View Article: PubMed Central - HTML - PubMed

Affiliation: Centre for Research in Neurodegenerative Diseases, University of Toronto, Toronto, Ontario, M5S 3H2 Canada. s.wislet@ulg.ac.be

ABSTRACT

Background: Alpha-Synuclein (alpha-syn), a 140 amino acid protein associated with presynaptic membranes in brain, is a major constituent of Lewy bodies in Parkinson's disease (PD). Three missense mutations (A30P, A53T and E46K) in the alpha-syn gene are associated with rare autosomal dominant forms of familial PD. However, the regulation of alpha-syn's cellular localization in neurons and the effects of the PD-linked mutations are poorly understood.

Results: In the present study, we analysed the ability of cytosolic factors to regulate alpha-syn binding to synaptic membranes. We show that co-incubation with brain cytosol significantly increases the membrane binding of normal and PD-linked mutant alpha-syn. To characterize cytosolic factor(s) that modulate alpha-syn binding properties, we investigated the ability of proteins, lipids, ATP and calcium to modulate alpha-syn membrane interactions. We report that lipids and ATP are two of the principal cytosolic components that modulate Wt and A53T alpha-syn binding to the synaptic membrane. We further show that 1-O-hexadecyl-2-acetyl-sn-glycero-3-phosphocholine (C16:0 PAF) is one of the principal lipids found in complex with cytosolic proteins and is required to enhance alpha-syn interaction with synaptic membrane. In addition, the impaired membrane binding observed for A30P alpha-syn was significantly mitigated by the presence of protease-sensitive factors in brain cytosol.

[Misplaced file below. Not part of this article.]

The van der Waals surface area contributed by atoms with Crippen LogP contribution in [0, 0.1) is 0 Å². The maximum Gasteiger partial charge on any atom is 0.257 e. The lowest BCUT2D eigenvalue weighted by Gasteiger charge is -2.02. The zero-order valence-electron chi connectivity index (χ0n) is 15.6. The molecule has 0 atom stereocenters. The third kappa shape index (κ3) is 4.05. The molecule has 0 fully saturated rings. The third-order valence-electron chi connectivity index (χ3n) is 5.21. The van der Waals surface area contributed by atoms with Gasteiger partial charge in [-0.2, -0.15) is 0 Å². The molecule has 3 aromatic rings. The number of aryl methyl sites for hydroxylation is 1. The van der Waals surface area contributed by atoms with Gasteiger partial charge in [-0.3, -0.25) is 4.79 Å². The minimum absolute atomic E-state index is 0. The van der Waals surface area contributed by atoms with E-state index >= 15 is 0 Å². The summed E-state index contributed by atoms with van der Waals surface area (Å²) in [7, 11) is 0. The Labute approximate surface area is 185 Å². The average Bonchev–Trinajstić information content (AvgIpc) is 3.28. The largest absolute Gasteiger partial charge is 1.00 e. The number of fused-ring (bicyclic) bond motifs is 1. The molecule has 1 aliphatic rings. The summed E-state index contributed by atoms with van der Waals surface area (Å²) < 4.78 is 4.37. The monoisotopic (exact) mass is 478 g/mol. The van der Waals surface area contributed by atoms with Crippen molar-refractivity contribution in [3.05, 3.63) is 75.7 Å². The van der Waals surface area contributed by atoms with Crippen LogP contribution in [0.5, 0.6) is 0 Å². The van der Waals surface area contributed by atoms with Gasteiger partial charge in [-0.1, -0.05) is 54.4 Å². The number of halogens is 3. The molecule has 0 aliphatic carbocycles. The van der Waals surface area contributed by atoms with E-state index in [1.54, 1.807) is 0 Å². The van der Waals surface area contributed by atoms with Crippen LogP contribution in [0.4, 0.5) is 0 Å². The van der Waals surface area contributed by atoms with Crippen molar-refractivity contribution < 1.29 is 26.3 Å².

Conclusion: These findings suggest that endogenous brain cytosolic factors regulate Wt and mutant alpha-syn membrane binding, and could represent potential targets to influence alpha-syn solubility in brain.

Show MeSH
Related in: MedlinePlus